3. Simmer under medium-low heat for about 1 hour and 30 minutes and remove the chicken when the meat is tender and fully cooked.
  4. Shred and set the chicken meat aside for adding to the steamboat.


2. Chicken soup base (鸡肉清汤火锅底)


  • Half a kampong chicken 土鸡半只
  • 1 Carrot 胡萝卜
  • 1 Fresh corn 玉米
  • 2 Slices of Ginger 生姜片
  • A pinch of salt 盐
  • Spring onion as desired 葱


  1. Place all ingredients in a large pot and add about 7 cups of water.
  2. Simmer under medium-low heat for about 1 hour and 30 minutes and remove the chicken when the meat is tender and fully cooked.
  3. Shred and set the chicken meat aside for adding to the steamboat.
  4. Add a pinch of salt and garnish with spring onion as desired.


3. Mushroom soup base (菌菇火锅汤底)


  • 25g Enokitake mushroom 金针菇
  • 25g Shitake mushroom 冬菇
  • 25g Pholiota nameko 滑子菇
  • 2 Slices of Ginger 生姜
  • 1.4kg Pork bones (try to pick the bones with more meat on them) 猪骨头
  • Spring onion as desired 葱
  • A pinch of salt 盐


  1. Soak the pork bones in cold water for at least 1 hour to get rid of any excess grime and blood and drain the water.
  2. Place the bones in a large pot and add enough water to cover the bones, then boil for around 10 minutes before draining away all the water. Rinse the bones under cold water.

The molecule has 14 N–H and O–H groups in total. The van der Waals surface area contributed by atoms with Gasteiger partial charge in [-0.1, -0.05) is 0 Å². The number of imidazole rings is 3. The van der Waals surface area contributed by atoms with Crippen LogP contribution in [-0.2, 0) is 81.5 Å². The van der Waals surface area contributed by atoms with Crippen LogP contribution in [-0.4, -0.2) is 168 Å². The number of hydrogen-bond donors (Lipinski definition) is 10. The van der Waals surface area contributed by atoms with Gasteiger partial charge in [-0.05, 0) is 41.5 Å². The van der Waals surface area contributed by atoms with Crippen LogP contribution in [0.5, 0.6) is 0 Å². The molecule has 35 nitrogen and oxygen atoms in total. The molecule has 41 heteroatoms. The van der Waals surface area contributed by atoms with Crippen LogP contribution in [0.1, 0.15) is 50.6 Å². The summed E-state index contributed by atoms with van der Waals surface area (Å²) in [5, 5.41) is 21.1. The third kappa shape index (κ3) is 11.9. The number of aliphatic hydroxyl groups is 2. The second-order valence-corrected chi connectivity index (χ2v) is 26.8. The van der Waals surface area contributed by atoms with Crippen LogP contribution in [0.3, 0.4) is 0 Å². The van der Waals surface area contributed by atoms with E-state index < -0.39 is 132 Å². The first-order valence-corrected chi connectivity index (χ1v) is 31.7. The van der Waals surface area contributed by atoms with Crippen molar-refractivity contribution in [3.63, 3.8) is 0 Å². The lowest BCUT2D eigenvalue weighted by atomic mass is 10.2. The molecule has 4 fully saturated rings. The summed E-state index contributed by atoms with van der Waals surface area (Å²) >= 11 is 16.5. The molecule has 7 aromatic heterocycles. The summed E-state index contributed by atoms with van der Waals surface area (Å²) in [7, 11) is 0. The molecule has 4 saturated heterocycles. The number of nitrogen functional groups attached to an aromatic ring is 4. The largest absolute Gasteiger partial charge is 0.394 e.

3. In a large clean pot, place the pork bones, the mushroom and ginger slices and add about 7 cups of water. Leave it to simmer under medium-low heat for 1 hour and 30 minutes
  4. Towards the end add a pinch of salt and garnish with spring onions as desired.


This article is written by Physician Julie (Oriental Remedies Group, Singapore), a registered TCM physician certified by the Traditional Chinese Medicine Practitioners Board (TCMPB).

Physician Julie Low

Senior Physician

Physician Low graduated from the double degree programme of Biomedical Sciences and Traditional Chinese Medicine at NTU in 2014 and was awarded with the Chinese Government Scholarship for outstanding academic achievements during her time in Beijing.

She has been in active practice since graduation, treating patients with various ailments such as pain management, gastrointestinal issues, holistic weight loss management, etc. Through her years of practice, she has developed strong interest in paediatric care. As a mother herself, she understands the anxiety of a parent and the rigors of treating young patients. Hence she always aims to deliver her personal blend of gentle yet robust therapy methods, combining both medicinal and paediatric tuina treatment approaches to meet her patient’s needs.

Physician Low strongly believes that there’s immense potential to be unlocked from TCM that can be harnessed for treatment with modern-day medicinal technology.

Note: all words in Italics mentioned henceforth refer to the TCM organ system and not the anatomical organs/terms referenced in western medicine.



The content on this page is for information and educational purposes only. Such medical information may relate to disease, injury, drugs, and other treatments, medical devices, and/or health products. Medical information does not amount to advice, and if advice is needed an appropriate professional help should be sought. The disclaimer asserts that no warranties or representations are given in respect of the medical information and that the website operator should not be held liable if a user suffers any injury or loss after relying upon the medical information



[1] https://mtalvernia.sg/education/how-much-sodium-is-in-my-hotpot/